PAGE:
Basing business decisions on what's good for the environment not only resonates with eco-minded consumers but has lowered manufacturing costs for Trex Co. Inc., the world's largest producer of composite decking.
The Winchester, Va.-based extruder of deck boards made from 95 percent recycled material — discarded polyethylene plastic bags and reclaimed sawdust — released its first sustainability report Jan. 14 to show its consideration for the triple-bottom line of planet, people and profits.
Trex's business model uses PE shopping bags, bread bags and product overwraps, which keeps them out of landfills; spares trees the ax; then uses a proprietary processing method that limits greenhouse gas (GHG) emissions, water use, and the risk of carbon pricing, which is a tax or charge to emit carbon dioxide that is gaining traction, the company said.
The result is a high-performance, long-lasting, low-maintenance composite decking product that has made Trex a top brand and the company one of the largest scrap film polyethylene recyclers in North America. About 140,000 recycled bags and wraps go into a 500-square-foot Trex deck.
"With this inaugural sustainability report, we wish to communicate our positive contributions to the environment and the communities we serve. Not just because they appeal to consumers looking for more environmentally desirable products, but also because they lower our cost to manufacture products that are longer lasting, lower maintenance and more aesthetically pleasing," President and CEO Jim Cline says in the introduction of the 13-page report.
Trex decks are produced in Winchester, Va., and Fernely, Nev., where about 500 million pounds of PE and wood fiber are recycled and repurposed in closed-loop systems that reuse water, saving 160 million gallons annually. The production process also uses vegetable oil instead of petroleum-based fluids in some hydraulic systems to reduce the company's environmental footprint.
With net sales of $565 million in 2017, Trex ranks sixth among North American pipe, profile and tubing extruders, according to Plastics News' latest ranking. The company is on track to beat those sales when 2018 figures are finalized. For the first nine months of 2018, net sales hit $544 million, up 23 percent from the $443 million reported for the same period in 2017.
In October, Trex officials said production line improvements would increase throughput at its Winchester facility by more than 20 percent in 2019. At that point, the company had spent $13 million on general plant cost-reduction initiatives and production improvements for 2018. Few details were given about the capital spending but the sustainability report offers some examples of the benefits.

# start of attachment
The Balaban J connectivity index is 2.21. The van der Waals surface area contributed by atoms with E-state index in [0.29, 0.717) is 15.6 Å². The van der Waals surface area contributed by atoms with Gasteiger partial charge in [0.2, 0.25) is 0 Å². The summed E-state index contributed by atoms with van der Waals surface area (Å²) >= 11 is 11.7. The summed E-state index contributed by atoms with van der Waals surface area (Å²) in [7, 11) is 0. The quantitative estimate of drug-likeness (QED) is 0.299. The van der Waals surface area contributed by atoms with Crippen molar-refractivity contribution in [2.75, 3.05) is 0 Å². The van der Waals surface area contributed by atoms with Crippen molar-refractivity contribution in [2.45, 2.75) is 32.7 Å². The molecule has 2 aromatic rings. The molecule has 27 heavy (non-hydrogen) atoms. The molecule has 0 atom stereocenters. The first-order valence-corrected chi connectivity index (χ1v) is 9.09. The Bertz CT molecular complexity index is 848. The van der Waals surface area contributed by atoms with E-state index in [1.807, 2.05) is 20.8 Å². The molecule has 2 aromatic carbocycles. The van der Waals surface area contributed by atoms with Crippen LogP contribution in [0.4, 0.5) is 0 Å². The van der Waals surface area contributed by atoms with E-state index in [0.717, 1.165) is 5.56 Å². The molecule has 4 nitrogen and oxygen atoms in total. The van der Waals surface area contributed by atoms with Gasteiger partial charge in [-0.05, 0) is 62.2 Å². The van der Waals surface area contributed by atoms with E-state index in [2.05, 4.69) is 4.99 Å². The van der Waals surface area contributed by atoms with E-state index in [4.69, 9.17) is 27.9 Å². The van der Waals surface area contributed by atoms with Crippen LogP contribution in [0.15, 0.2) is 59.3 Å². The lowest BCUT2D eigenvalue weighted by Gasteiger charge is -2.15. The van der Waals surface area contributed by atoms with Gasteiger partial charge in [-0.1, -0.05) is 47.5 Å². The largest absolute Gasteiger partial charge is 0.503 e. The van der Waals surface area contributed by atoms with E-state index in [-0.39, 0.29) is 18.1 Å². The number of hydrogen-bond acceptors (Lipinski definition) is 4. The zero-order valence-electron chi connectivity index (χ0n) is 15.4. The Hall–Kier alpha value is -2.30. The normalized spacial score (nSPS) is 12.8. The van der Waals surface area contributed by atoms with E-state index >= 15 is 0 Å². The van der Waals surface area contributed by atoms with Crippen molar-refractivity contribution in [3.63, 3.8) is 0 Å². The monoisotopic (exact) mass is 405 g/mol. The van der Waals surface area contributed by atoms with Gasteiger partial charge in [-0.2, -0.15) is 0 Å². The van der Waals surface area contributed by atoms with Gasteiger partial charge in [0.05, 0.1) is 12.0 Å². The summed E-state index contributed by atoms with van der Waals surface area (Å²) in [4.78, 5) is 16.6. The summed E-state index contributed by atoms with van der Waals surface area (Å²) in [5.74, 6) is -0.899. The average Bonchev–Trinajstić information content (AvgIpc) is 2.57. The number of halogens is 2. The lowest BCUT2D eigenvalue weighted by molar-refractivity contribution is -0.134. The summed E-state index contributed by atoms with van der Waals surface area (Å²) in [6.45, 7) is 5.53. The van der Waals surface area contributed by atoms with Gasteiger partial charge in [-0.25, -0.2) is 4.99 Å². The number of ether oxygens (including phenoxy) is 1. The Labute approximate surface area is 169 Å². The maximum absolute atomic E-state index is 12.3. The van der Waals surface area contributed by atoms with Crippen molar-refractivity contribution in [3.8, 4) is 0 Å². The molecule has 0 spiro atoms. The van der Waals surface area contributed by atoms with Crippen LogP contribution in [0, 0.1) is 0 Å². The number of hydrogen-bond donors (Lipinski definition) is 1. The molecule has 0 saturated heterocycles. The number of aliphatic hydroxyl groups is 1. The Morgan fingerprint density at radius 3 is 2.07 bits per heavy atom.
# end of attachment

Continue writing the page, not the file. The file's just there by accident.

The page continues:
"We use many proprietary and skill-based advantages in our manufacturing process, and we have made substantial investments in manufacturing process improvements that have enabled us to increase manufacturing line production rates, facilitate development of new products, and produce improvements in our existing products' dimensional consistency, surface texture and color uniformity," the report says.
To that end, Trex is expected to unveil a second-generation decking called Transcend 2.0 that will replace the more monochromatic first version yet sell at the same price.
Trex continues to go after wood decking, which dominates the market and accounts for about 84 percent of residential sales. The company promotes its products as offering the beauty of wood without the maintenance.
In its first sustainability report, Trex recaps findings from a 2016 life-cycle analysis that compares its products to pressure-treated lumber over a 25-year period. The analysis indicates Trex's lifecycle impacts result in 36 percent fewer GHG emissions, 47 percent fewer air pollutants, 84 percent less acidification, 53 percent less smog, and 93 percent less ecological toxicity.
The report also points to energy-saving initiatives at Trex plants, such as variable-speed equipment, heat exchangers to reuse heat, and new lighting systems controlled by motion sensors.
For 2019, Trex plans to complete a water conservation project at its plant in Virginia, use GPS systems to optimize warehouse operations and shift more shipping from trucks to rail. Rail shipping currently makes up only 2 percent of transportation needs even though a rail car can hold 250,000 pounds of product compared to about 40,000 pounds for the trucks.
A longer-term initiative for Trex is to support programs to collect and recycle or reuse its decking, which currently is bound for the dump when the buyer is done with it.
"Trex is not aware of any landfill diversion programs or product material recovery programs in place for Trex products," the report says. "A lack of efficient collection processes prevents used Trex ... products from being recycled at the end of their lifespan. As composite use becomes more widespread and collection programs are developed, Trex will make all efforts to advance these programs."